What skills are essential to you?

A steady hand for carving good clean lines and marks.  I’m glad I took the time to learn how to sharpen my carving tools. Sharp tools are essential.

Linocut by Fiona Humphrey

Fiona Humphrey, 'In the Stillness of Quiet', linocut

I think printmakers have to be organised and methodical. You need to be able to see ahead to the final image, then break it down into steps in reverse before you can even begin.

Registration is critical – the lining up of block to block, and blocks to paper, in a way that can accurately be repeated time and again.

How did you choose your current theme, if you have one?

I don’t think I did choose, at least not as such.  I have roughly two ongoing themes, the sense of self and memory. The former has been with me, fidgeting away in my head for years and I think the memory prints flow from these thoughts.  

Linocut by Fiona Humphrey

Fiona Humphrey, 'Memory II', linocut


Linocut by Fiona Humphrey

Fiona Humphrey, 'In Shadow's Company', linocut monoprint

How did you get to where you are now?

Having first studied languages and then law, I qualified and worked professionally in law before leaving the profession to pursue art.

Since 2005, I have focused on fine art printmaking following a course at the Oxford Printmakers and now work as a full-time artist out of my printmaking studio in Market Harborough.

What’s the proudest moment of your artistic career so far?

I was recently awarded the 'Printmaking Today Editorial Prize' at the Royal Birmingham Society of Artists  Print Prize Exhibition 2018. I was delighted to receive such an award.

Wall in the RBSA exhibition

Fiona Humphrey's prize-winning work at the RBSA Print Prize Exhibition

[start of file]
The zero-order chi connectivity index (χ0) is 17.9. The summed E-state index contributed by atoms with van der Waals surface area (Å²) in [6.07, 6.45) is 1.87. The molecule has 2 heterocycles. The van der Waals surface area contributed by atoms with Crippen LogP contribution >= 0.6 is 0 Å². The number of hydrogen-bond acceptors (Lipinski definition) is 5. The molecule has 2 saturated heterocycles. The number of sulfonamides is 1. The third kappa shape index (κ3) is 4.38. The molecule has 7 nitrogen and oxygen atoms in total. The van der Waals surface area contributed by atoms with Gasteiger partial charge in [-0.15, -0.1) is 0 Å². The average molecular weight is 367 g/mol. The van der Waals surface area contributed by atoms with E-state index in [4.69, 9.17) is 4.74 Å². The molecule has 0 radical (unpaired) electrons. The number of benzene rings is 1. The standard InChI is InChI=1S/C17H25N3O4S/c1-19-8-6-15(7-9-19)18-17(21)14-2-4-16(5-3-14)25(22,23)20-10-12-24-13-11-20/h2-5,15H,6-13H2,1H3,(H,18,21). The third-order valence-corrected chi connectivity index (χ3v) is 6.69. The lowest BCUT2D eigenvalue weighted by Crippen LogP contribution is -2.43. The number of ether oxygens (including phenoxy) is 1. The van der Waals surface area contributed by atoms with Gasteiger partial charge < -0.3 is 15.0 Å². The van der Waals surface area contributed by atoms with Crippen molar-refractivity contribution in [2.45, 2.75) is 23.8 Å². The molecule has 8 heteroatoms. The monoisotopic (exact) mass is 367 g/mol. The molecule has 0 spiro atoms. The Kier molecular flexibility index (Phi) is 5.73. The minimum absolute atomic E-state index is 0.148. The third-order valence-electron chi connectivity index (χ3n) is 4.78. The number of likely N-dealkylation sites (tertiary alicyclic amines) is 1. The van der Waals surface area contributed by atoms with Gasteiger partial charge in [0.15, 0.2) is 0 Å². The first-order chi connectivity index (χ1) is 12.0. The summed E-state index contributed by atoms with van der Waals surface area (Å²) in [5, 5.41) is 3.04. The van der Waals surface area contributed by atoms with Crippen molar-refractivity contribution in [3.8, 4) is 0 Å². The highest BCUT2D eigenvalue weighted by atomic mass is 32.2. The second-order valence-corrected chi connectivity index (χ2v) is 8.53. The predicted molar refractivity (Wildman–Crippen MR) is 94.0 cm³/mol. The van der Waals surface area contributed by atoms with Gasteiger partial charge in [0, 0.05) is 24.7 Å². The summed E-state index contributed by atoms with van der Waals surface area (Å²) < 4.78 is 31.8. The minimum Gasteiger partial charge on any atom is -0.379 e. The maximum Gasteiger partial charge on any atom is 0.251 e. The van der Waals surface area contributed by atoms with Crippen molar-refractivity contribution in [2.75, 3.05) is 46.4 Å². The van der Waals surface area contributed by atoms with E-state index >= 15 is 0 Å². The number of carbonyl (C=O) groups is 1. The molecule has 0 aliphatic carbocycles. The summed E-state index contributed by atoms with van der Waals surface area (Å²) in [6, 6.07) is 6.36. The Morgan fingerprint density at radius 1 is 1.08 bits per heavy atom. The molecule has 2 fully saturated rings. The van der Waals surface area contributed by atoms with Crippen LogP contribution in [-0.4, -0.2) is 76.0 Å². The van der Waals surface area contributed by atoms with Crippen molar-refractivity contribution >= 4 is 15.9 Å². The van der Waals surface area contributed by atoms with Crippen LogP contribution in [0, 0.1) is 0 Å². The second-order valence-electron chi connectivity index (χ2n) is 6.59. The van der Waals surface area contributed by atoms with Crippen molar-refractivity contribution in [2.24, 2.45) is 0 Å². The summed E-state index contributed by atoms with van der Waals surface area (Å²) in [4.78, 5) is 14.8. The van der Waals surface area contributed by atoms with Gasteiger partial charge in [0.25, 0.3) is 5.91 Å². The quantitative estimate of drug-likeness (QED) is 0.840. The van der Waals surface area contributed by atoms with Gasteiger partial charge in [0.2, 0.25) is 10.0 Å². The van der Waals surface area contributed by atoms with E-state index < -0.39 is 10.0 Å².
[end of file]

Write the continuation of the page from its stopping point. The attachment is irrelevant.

Do you have any regrets?

Of course, but nothing monumental.

What advice would give your 22-year-old-self?

Probably something about having a go, how it’s ok and important to make mistakes and to choose your own path.


Linocut by Fiona Humphrey

Fiona Humphrey, 'When Light Interrupted II', linocut monoprint

Coffee or tea?


 Michelangelo or Picasso?

Picasso for his contribution to the changing art scene - that and he helped to raise the profile of printmaking.

 Mac or PC?

PC, but then I’ve never tried Mac.

Morning or night

Night. I love the quiet and light of early morning too, but I am basically a night owl.


It’s hard to pick just one for any of these favourites and my answers will likely change next time I am asked, but for now…

Linocut by Fiona Humphrey

Fiona Humphrey, 'Portraits II', linocut

Favourite Band

Pixies. Probably the best gig I have ever been to. I think.


Talk Talk – 'Such a Shame'. I think it’s the first record I owned that I still love playing, let’s pretend the ones before that never happened.

Favourite Book

On a rapid answer basis alone, Iris Murdoch’s The Sea, the Sea because I couldn’t pick up another book for some days after I had finished it – that must be almost 30 years ago so it deserves the mention even though others are now trying to get a word in.

Fiona Humphrey's etching press with lino block

Lino cut block on Fiona Humphrey's etching press

Three artists . . .

Egon Schiele – the sweetest lines and light dancing colours

Barbara Hepworth – simple elegant utterly compelling form

Robert Motherwell – powerful expressive mark making

Linocut by Fiona Humphrey

Fiona Humphrey, 'At Shadow's Rest', linocut monoprint

Things to do on a Friday night

Collapse. Curry. Wine.

Holiday spot


Best piece of advice you’ve been given

Basically, what the hell, give it a go.  


Linocut by Fiona Humphrey

Fiona Humphrey, 'Somewhere in Between', linocut monoprint

An exhibition of Fiona Humphrey's work opens at The Cank Street Gallery, Leicester:

Somewhere in Between - Linocuts by Fiona Humphrey

(3 September - 13 October 2018)

The Cank Street Gallery
44-46 Cank Street
Leicester LE1 5GW